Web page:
Predictions of how our lives will change as a result of the pandemic are wide and varied, reasonable and far-fetched. Everything, from the way we work and interact with each other to the way we shop and even how we are governed, is apparently up for grabs.
Much of this change, whatever it looks like, will eventually fall into the laps of insurers and brokers because whatever emerges from this crisis, we’ll need protection, our risks managed, and our misfortunes compensated.
“People have had to adapt, and we need to accept that things aren’t going to go back to the way they were previously,” says David Williams, MD of Underwriting and Technical Services at AXA Insurance.
“The industry needs to understand which changes are temporary, which ones are permanent and how widespread those changes will be. What do we need to do to enhance our products and draw new customers in?”
He says that while AXA and brokers have been quick to react to the immediate changes made by businesses, there’s something of an urgency to prepare for the future and a changed risk landscape.
“It’s about sound risk management and recognising that the profile of businesses will be different. We need to understand which business are going to be successful in the future and which aren’t,” he argues.
He believes that while we may see many traditional businesses fail, there’s a surge in the establishment of start-ups, and he’s keen to see AXA establish itself as an insurer of choice for these young businesses.
Whatever happens, the key to understanding the new risk landscape is to get in touch with clients, understand how their models or approaches have changed and bring risk management expertise into play.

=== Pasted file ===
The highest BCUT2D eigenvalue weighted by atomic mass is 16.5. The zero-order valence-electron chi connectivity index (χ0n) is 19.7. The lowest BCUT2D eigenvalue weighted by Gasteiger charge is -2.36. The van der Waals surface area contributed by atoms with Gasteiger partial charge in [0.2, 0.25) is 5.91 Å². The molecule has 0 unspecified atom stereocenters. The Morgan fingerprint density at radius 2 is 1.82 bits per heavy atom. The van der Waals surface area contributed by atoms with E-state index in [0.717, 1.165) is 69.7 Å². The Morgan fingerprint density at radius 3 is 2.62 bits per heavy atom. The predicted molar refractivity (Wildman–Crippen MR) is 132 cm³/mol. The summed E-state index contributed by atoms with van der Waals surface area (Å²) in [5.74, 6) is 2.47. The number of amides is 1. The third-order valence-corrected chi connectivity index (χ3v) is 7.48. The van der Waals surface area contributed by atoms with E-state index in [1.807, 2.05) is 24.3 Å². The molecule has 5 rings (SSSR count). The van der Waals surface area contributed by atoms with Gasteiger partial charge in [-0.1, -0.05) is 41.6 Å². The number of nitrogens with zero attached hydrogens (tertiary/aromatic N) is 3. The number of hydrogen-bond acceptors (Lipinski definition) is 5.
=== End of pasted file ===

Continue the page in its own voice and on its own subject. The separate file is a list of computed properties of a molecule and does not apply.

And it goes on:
“I think this is an opportunity for brokers to re-establish contact with clients to make sure the businesses that they have are the ones that they had and rebuild the trust that may have been eroded,” says AXA Insurance’s director of marketing and broker development, Alasdair Stewart.
Both David and Alasdair believe that most of this change will be digital and that data is going to be much more important to businesses of all shapes and sizes in the future.
“A lot of companies will now realise the value of customer data and wish that they’d held more of it. When the first lockdown came in, many small businesses were unable to contact their customers because they just didn’t have the necessary data,” says Alasdair.
And David believes that this and a broader shift to online trading means that more and more businesses will require risk insight and cover that they hadn’t considered before, such as cyber insurance.
“The reality is everybody gets targeted by some form of cyber-attack,” he says.
“Of course, these criminals target big firms but if they’re prepared to attack individuals, they will do it to small businesses too.”
And while he believes that more and more businesses will require cyber cover, he’s convinced that the cover provided needs to evolve and adapt: “It’s still not really clear what these policies cover. They’re less an insurance policy, more a provision of services.”
The reality is nobody really knows what the business risk landscape will look like in the future. The only way to start finding out is to get out there, speak to clients and understand how their operations (and their risk profile) have changed and feed that insight into their insurers to ensure we don’t see a repeat of the business interruption situation.
But while there will be changes, we shouldn’t expect fundamental or wholesale alterations across the business landscape.
“A year is a relatively short period of time. We’ve learnt a lot, but we shouldn’t over anticipate the scale of changes we’ll see,” says Alasdair.